Saturday, April 22, 2006

Yarrr... the sea be a cruel mistress

Casting a line into water and pulling out something creepy and delicious has long been a favourite activity of mine. We figured the Pacific ocean might be just big enough to afford us that opportunity here in NZ. So we woke up Saturday at dawn or a little before and moseyed across the street to the Tauranga wharfs to get on a boat with Tim and kill us some sea life.

$190 NZ later we were on a boat, outfitted with poles and all the squid we could want, and motoring across a placid harbour. It was a beautiful day with plenty of sun and only a few rain clouds receding in the distance. After a brief stop to pick up more passengers at Mt. Maunganui, we—roughly twenty souls—pulled away from the wharfs to seek our glory.

As we rounded the mountain to exit the harbour, a statue of a Maori warrior knelt as if to lay a fern leaf at our feet. The Maori welcome visitors to their marae by placing a fern leaf at the visitors' feet after performing a ritual resembling a haka. If you are a friend, you will pick up the fern leaf and carry it with you, being careful not to break it or let it touch the ground. So too was this Maori statue welcoming us to the open ocean, or perhaps it was to greet us on our return.

As we left the calm of the harbour, Tim remarked at how placid the ocean was. With swells of a meter to a meter and a half, our fishing boat slowly made its way toward the island of Motiti, which we could see in the distance.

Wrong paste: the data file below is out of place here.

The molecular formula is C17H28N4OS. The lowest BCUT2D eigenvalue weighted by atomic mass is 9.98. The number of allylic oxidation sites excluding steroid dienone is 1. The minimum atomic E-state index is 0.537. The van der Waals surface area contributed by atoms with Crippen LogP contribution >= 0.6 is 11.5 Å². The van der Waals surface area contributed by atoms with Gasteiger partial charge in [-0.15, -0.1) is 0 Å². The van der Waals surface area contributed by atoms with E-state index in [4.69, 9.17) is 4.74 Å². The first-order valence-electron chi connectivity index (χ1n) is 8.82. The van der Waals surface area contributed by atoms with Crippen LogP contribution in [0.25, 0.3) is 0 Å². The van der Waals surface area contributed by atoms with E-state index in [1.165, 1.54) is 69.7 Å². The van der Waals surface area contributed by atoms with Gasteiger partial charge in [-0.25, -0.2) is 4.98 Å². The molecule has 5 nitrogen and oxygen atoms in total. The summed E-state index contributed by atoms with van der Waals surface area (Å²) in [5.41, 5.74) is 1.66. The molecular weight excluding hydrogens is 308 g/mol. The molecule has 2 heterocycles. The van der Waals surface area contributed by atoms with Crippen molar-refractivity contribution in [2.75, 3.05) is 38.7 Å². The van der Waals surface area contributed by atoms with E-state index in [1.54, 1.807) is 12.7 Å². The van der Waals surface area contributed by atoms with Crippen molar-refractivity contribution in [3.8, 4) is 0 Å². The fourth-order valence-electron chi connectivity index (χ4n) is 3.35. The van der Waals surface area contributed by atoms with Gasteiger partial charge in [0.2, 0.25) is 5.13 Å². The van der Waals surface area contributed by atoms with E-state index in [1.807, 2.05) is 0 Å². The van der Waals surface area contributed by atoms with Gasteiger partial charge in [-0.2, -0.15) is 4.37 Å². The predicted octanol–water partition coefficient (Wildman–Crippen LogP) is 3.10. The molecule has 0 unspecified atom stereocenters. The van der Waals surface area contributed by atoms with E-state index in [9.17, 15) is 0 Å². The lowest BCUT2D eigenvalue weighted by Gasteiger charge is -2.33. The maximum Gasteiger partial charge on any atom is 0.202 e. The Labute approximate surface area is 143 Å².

Our first fishing stop was approximately thirty minutes from the Mount, and that's when Roni and I had our first realisation that the ocean was not at all like the various rivers and lakes that we were used to. Yes, the constant heaving of the ocean—mild though it was—had made us both violently ill.

My first thought was to curse my parents. Couldn't they have taken us to the ocean once as children so that we could have maybe developed some kind of tolerance to sea sickness?

"Don't worry," said Tim. "Everybody gets sea sick at some point, even veterans. I knew a guy who has been sailing since..." I looked over and saw a kiwi leaned over the railing. Okay, it wasn't just the Montanans.

You'd think that at some point you'll get over it, but you don't. We had booked an all day excursion and that's roughly how long we were sick. Roni took the opportunity to head below deck and get some sleep. Her body had had enough. I took the "stare at the horizon" approach. I think she faired slightly better, but she missed more. Tim tells me that you don't even feel meter and a half swells in a sail boat because a sail boat has a keel. Note to self: be on a sail boat next time.

I wasn't in much of a condition to cut up baby squid and feed them on a hook. No, I wasn't squeamish about the squid or the fish smell—simply focussing my eyes on anything closer than the horizon caused intense nausea. I didn't feel too bad about not getting to fish, however, because almost nobody was catching anything of legal size. People were mostly hauling in baby snapper, removing hooks from them, and throwing them back. And that's a fine spectator sport.

We moved around to a few more spots and people mostly had the same luck: bad. Toward the end of the day, we had positioned ourselves in a spot where most of the swells had died down. Miraculously, my sea sickness subsided. Equally as miraculously, larger fish started biting.

I took that opportunity to pick up my previously unused rod, cut up some squid, and put them on the hooks. Wham. Baby snapper. Oh well, toss him back. Rinse, spin, and repeat a few times. Hey, this feels a bit bigger. Ooh a keeper. Not huge, but a respectable snapper. Excellent.